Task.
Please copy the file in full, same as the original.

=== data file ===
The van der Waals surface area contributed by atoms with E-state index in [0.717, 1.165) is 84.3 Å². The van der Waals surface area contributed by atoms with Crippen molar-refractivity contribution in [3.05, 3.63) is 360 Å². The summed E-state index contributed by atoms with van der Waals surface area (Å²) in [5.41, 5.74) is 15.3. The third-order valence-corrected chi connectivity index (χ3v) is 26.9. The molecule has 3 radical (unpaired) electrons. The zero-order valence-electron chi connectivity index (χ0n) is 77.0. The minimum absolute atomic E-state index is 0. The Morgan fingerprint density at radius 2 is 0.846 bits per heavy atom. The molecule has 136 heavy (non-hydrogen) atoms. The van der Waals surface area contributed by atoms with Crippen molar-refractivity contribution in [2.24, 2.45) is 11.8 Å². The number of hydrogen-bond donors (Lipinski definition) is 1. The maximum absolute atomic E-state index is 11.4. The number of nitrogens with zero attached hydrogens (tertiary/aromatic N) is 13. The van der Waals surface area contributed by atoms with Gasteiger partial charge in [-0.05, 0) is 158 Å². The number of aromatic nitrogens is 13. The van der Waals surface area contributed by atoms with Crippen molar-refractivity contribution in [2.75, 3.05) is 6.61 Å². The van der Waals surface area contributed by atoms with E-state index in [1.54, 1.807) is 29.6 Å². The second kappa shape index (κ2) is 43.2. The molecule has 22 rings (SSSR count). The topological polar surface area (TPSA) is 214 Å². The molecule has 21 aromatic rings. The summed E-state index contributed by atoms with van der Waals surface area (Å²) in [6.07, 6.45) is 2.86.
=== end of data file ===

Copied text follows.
The van der Waals surface area contributed by atoms with E-state index in [0.717, 1.165) is 84.3 Å². The van der Waals surface area contributed by atoms with Crippen molar-refractivity contribution in [3.05, 3.63) is 360 Å². The summed E-state index contributed by atoms with van der Waals surface area (Å²) in [5.41, 5.74) is 15.3. The third-order valence-corrected chi connectivity index (χ3v) is 26.9. The molecule has 3 radical (unpaired) electrons. The zero-order valence-electron chi connectivity index (χ0n) is 77.0. The minimum absolute atomic E-state index is 0. The Morgan fingerprint density at radius 2 is 0.846 bits per heavy atom. The molecule has 136 heavy (non-hydrogen) atoms. The van der Waals surface area contributed by atoms with Crippen molar-refractivity contribution in [2.24, 2.45) is 11.8 Å². The number of hydrogen-bond donors (Lipinski definition) is 1. The maximum absolute atomic E-state index is 11.4. The number of nitrogens with zero attached hydrogens (tertiary/aromatic N) is 13. The van der Waals surface area contributed by atoms with Gasteiger partial charge in [-0.05, 0) is 158 Å². The number of aromatic nitrogens is 13. The van der Waals surface area contributed by atoms with Crippen molar-refractivity contribution in [2.75, 3.05) is 6.61 Å². The van der Waals surface area contributed by atoms with E-state index in [1.54, 1.807) is 29.6 Å². The second kappa shape index (κ2) is 43.2. The molecule has 22 rings (SSSR count). The topological polar surface area (TPSA) is 214 Å². The molecule has 21 aromatic rings. The summed E-state index contributed by atoms with van der Waals surface area (Å²) in [6.07, 6.45) is 2.86.